Several late night conversations with friends and family lately have encouraged me to create a new series for my column called ‘Friendly advice on friendly advice’. This series is geared not to the people going through troubled times, but instead to the friends and family who are doing their best to be supportive for troubled loved ones. Sure, there’s a time and a place for simply telling someone that ‘there are other fish in the sea’ but that time is truly not the first thing you should say when you hear that your friend and her significant other have broken up. You also don’t want to tell her that he’s a schmuck and you never understood what she saw in him anyway.
Talking with people lately, those two reactions seem to be the most likely first responses. The first one is meant to be encouragement that there is someone out there to love us, and the second one is designed to show approval for our not being with someone anymore. Both are said out of love, and unfortunately practically dictated by the social contract. Even my friends have gone through both of these reactions, which served only to upset me more because they weren’t what I needed to hear, and my friends should know me well enough to know I hate the social contract with close friends.
So if the newly heartbroken don’t need to hear these common platitudes, what do they need? There are a couple of directions that you can go, and if you truly know your friend, you’ll know which one is right. Here are some ‘do’ and ‘don’t’ guidelines:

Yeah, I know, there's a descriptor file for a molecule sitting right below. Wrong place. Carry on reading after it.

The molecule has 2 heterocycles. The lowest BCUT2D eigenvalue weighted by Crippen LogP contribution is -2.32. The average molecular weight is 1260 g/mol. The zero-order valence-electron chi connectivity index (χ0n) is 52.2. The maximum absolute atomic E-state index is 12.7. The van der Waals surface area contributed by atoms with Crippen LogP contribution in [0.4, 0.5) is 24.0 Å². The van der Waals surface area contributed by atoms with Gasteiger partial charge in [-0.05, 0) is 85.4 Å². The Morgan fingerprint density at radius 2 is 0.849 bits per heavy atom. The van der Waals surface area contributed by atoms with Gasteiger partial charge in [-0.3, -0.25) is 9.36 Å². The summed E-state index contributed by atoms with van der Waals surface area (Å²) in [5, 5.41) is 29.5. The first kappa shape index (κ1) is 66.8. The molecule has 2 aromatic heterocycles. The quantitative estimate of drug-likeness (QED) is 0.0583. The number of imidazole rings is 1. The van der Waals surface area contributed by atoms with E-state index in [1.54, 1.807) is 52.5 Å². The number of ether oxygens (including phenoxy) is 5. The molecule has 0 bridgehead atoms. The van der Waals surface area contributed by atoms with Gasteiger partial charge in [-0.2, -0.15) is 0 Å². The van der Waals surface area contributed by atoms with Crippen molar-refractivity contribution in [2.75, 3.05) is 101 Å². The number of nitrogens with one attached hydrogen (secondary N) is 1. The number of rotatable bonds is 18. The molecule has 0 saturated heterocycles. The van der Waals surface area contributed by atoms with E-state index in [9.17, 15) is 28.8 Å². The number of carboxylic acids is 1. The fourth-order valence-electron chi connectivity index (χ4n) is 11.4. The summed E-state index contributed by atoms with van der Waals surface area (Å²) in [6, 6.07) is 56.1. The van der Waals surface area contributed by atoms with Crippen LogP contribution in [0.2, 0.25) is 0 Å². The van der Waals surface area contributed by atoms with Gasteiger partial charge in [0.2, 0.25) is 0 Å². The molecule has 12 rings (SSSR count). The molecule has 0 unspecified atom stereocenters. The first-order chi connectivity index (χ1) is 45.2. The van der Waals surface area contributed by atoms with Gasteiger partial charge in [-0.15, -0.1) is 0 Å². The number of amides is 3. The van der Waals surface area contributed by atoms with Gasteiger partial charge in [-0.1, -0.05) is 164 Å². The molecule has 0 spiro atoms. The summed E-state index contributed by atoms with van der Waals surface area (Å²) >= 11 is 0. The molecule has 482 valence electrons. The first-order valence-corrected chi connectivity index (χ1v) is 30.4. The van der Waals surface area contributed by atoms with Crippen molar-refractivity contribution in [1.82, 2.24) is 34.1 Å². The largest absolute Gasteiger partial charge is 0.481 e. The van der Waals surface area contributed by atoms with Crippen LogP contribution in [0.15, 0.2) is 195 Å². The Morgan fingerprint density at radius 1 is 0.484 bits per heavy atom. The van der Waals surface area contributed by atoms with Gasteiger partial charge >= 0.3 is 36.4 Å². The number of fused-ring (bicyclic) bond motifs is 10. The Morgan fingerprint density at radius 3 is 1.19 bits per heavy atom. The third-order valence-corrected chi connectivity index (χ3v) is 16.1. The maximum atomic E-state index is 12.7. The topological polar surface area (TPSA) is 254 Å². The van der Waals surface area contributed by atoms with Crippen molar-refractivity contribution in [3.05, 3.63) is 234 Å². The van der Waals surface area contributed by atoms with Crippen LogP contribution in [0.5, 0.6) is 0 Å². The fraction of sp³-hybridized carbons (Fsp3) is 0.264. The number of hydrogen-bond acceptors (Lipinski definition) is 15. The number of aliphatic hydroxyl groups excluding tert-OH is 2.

Do say –
- Do you need me to come over? (A hug or sharing ice cream go a long way!)
- When you’re ready to talk, I’m here. (Don’t force them to talk if they just want to cry and get it out.)
- I love you, and I know you’re going to be okay. (Knowing someone loves you does help the pain.)
- Tell me what happened. (Sometimes purging the pain and anger helps clear the mind.)
- What can I do to help? (Maybe it’s help coming up with a place to live, or help drinking a bottle of wine. The important thing is giving them a chance to tell you how to help them.)
Don’t say –
- I knew it’d never work. (Now is not the time to point out someone’s poor judgement.)
- You’ll find someone better. (Most people aren’t ready to think about making themselves vulnerable again.)
- I never understood why you found him/her attractive anyway. (As if you finding their love attractive matters…)
- Everything will be fine. (Most people want some sympathy, not a brush off.)
- Everyone could see this coming, (That doesn’t make any difference to how much someone is hurting now that it’s happened.)
There are a lot of variables that determine an individual’s healing timeline. Everyone deserves their time to grieve a lost relationship and you need to be patient and let them have that. Working through the aftermath of a broken heart and shattered dreams is important to being able to build new relationships and new dreams. Mood swings ranging from grief to anger are going to happen, possibly for months. Some people will rush out and start dating to reassure themselves that they are attractive, and some will seek refuge in being alone for a while. You may want to encourage them not to rush into a new relationship, and after a few months you may want to encourage them to begin meeting new people even if they aren’t ready to get serious with anyone.
Don’t expect other people to heal on your timeline, but be sensitive to the clues they give you about what they need.
If you like my articles, please subscribe so you’ll never miss another one! Find me on Twitter and Facebook!
Nan Clegg, Rapid City Womens Relationship Examiner
Promote your Page too